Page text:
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Federal Recognition
BIA admits mistake in handling of recognition case


Just four months after an internal investigation cleared top officials of wrongdoing for the recognition of a Connecticut tribe, the Bureau of Indian Affairs disclosed on Wednesday that it made an error in the case.

In a filing, an Interior Department attorney acknowledged that the intermarriage rate among members of the Schaghticoke Tribal Nation was improperly calculated. The BIA counted the number of married individuals instead of the percentage of married couples, thus artificially inflating the rate.

The mistake is potentially significant because the agency used the intermarriage rate to justify its decision to recognize the tribe. The high rate was proof that the Schaghticokes existed as a distinct community from the 19th century until the present, the BIA said in its final determination this past January.

But in a proposed finding from December 2002, the BIA rejected the tribe's case, saying there wasn't enough evidence to demonstrate community existence during the time period in question. Critics said the change in position means the tribe isn't qualified for federal status.

"This dynamite concession means that recognition must be denied," Connecticut attorney general Richard Blumenthal said yesterday. "It is an apparently unprecedented, unique admission of error."

The revelation comes just months after the Interior Department's Inspector General cleared a former Bush administration official of wrongdoing in the case. Blumenthal and others from Connecticut had accused Aurene Martin, acting assistant secretary of the BIA at the time, of bending the law.

Martin, who resigned to work for a Washington, D.C., law firm, reversed the negative proposed finding after receiving a "briefing paper" that outlined possible options for a decision. The briefing paper acknowledged that the tribe provided "little or no direct" evidence to meet the criterion for continuous community existence from historical times until the present.

Specifically, there were gaps in the record between 1820 and 1840 and between 1892 and 1936. The briefing paper said the intermarriage rate during this time "falls just short of the 50 percent necessary" under federal regulations.

But when Martin ended up recognizing the tribe, the decision she signed cited a "a detailed, decade-by-decade, analysis" of marriage rates. According to the document, which was published in the Federal Register, the tribe met the 50 percent threshold from 1801 to 1870.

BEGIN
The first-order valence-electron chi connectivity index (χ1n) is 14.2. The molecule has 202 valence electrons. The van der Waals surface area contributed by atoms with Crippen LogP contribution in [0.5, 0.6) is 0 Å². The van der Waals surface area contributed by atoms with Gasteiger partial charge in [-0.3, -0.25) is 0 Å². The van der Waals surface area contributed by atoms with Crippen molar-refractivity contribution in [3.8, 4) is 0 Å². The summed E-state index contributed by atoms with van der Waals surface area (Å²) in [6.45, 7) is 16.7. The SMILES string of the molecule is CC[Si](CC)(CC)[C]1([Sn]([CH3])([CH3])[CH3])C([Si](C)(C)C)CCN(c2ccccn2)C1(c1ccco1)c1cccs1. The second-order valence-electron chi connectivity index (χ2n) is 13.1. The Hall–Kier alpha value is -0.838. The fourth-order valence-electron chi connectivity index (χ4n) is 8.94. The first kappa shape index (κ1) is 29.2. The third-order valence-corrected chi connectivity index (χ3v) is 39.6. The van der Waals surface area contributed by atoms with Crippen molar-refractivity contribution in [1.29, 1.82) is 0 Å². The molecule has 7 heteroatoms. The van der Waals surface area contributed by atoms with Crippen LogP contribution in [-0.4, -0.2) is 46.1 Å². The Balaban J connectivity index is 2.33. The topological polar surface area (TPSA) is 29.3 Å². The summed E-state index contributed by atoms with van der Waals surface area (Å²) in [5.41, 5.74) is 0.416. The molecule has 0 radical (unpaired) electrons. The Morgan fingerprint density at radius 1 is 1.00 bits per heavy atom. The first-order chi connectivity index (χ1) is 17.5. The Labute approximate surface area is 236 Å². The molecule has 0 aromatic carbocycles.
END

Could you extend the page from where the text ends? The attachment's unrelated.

Intermarriage rates among tribal members or with other documented Indians aren't the only evidence the BIA can use to determine community existence or, in some cases, political influence. A rate below 50 percent doesn't mean the tribe is disqualified for federal status.

But high rates do bolster a tribe's case in the eyes of the researchers who examine the information. In the past, the Eastern Pequot Tribal Nation of Connecticut and the Cowlitz Tribe of Washington have used intermarriage among tribal members and other Indians to their benefit.

Whether the BIA's mistake will play a role is in the air because the case is pending before the Interior Board of Indian Appeals. The board received the filing about the marriage rate from Barbara Coen, a solicitor who handles Indian issues.

Richard Velky, chief of the Schaghticoke Tribal Nation, doesn't think it will. "We are confident the final determination we received will be upheld upon further analysis," he said in a statement.

Publicly, Martin said her decision was based on the state of Connecticut's continuous relationship with the Schaghticokes. She said the tribe's oversight resembled the federal-tribal relationship.

"How do you treat a petition from a state that has basically replicated the federal recognition at the state level, a recognition which, at the federal level, is at its core a recognition of another sovereign entity?" she said at an Indian law conference in May of this year.

Martin's decision in favor of the Schaghticokes was only the second time in BIA history that a negative proposed finding was reversed into a positive final determination. The Mohegan Tribe of Connecticut was able to in the mid-1990s.

Relevant Documents:
Inspector General Letter | Schaghticoke Briefing Paper

Only on Indianz.Com:
Federal Recognition Database (July 2004)

Relevant Links:
Schaghticoke Tribal Nation - http://www.schaghticoke.com
Interior Board of Indian Appeals Decisions - http://www.ibiadecisions.com